If there is a God revered by all Japanese people, one of them is undoubtedly the goddess Amaterasu, the Japanese sun goddess and mythical figure of the Rising Sun and, therefore, of the country itself and its flag.
Amaterasu, Japanese sun goddess and Shinto religion (天照)
Amaterasu, the Japanese sun goddess, is the main deity of the Shinto religion. In Japanese mythology, the deity of heavenly light is known by legend to have hidden in a cave, plunging Japan into darkness and misery.
The legend of Amaterasu is directly related to the imperial family, since the Japanese emperors would be descendants of this goddess or Japanese deity. Many places of worship in Japan are dedicated to her, the Japanese sun goddess, including the Ise Jingu shrine, one of the most sacred in the archipelago.
Japanese sun goddess, the highest deity of Japan (天照)
The Japanese mostly worship the sun goddess, who brings light and warmth from the first light of dawn until the sun sets at dusk.
The birth of Amaterasu, the Japanese Sun Goddess (Izanami and Izanagi)
According to the legend of Amaterasu’s birth, long ago, when the world did not yet exist, two Kami (Japanese gods) appeared, the creators of the universe: Izanagi and Izanami.
While Izanagi bathed to purify herself from the Realm of Death and washed her left eye, she gave birth to the beautiful Japanese sun goddess Amaterasu. Her brothers Tsukuyomi and Susanoo were born from the creator deity’s right eye and nose.
The Japanese sun goddess was calm and luminous in temperament, unlike her brother Susanoo, god of the sea and storms, who was unstable, fiery and impulsive.
Okami Amaterasu had been sent by her father to rule the high plain of paradise or Kingdom of the gods, called Takama ga hara. The heavenly queen was the origin of the cultivation of rice, wheat and silkworms. Thanks to the Japanese sun goddess, Japan was bathed in light and crops grew in abundance.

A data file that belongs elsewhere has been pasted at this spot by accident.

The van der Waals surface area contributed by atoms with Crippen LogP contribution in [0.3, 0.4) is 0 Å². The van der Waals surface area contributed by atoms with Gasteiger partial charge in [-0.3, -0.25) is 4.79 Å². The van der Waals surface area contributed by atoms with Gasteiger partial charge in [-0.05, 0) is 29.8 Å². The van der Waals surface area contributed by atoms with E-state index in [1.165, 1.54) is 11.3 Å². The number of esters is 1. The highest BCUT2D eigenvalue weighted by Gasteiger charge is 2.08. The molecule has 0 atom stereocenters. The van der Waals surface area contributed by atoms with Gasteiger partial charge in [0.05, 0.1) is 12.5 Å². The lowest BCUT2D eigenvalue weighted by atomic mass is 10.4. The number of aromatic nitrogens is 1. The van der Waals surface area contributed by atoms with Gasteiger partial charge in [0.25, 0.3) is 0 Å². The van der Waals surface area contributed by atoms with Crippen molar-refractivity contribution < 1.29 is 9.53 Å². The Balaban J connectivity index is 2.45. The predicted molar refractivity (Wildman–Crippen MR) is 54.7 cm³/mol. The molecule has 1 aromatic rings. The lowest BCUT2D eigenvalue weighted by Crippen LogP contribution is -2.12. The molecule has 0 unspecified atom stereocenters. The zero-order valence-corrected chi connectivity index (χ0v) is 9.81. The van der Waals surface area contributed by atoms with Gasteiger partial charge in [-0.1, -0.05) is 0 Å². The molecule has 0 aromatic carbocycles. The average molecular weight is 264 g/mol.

A famous Japanese myth tells how the Japanese sun goddess protected herself from her ruthless brother Susanoo by hiding in a cave.
- Curiosity: This will please those who watch anime: It has concordance with the anime Naruto, Itachi and Sasuke Uchiha’s technique is called Amaterasu, and Sasuke also activates Susanoo. So this anime has hidden many Japanese legends, such as the Japanese sun goddess and the Japanese god of the sea, among others.
The legend of the sky cave of Amaterasu, the Japanese goddess of the sun
Legend has it that while Amaterasu peacefully ruled the kingdom of the Kami (Japanese deities), her brother Susanoo was banished from Takama ga hara by the god Izanagi. Extremely jealous of his sister’s privileges, the Japanese storm god went to visit her with the intention of challenging her.
Thereafter, a great and fierce struggle began between them. Susanoo, full of rage, ravaged the kingdom of the Japanese sun goddess, destroyed the rice fields, scattered his excrement and skinned a divine horse, spreading its blood as well. This was too much for the goddess Amaterasu who, faced with the excesses of her young brother, decided to lock herself in a cave.
Ama no Uzume, Japanese goddess of joy helped with the plan to get the Goddess Amaterasu out of the cave.
It is unknown how long the Japanese sun goddess was hidden in the cave in the sky. During that time, all of Japan was plunged into darkness and chaos. A solution had to be found to bring back the light. And so, the council of Japanese gods hatched a plan to make the goddess Amaterasu appear. They had to provoke her curiosity by dancing and laughing. To do so, they organized a party with the Japanese goddess of joy, Ama no Uzume, as the guest of honor.
Attracted by the noise and the party, the Japanese goddess of the Sun, at first wary, let her curiosity get the better of her and went to see what was going on outside, pushing the heavy stone that enclosed her cave. However, a mirror had been placed right in front of her cave and the deity was immediately dazzled by her own reflection.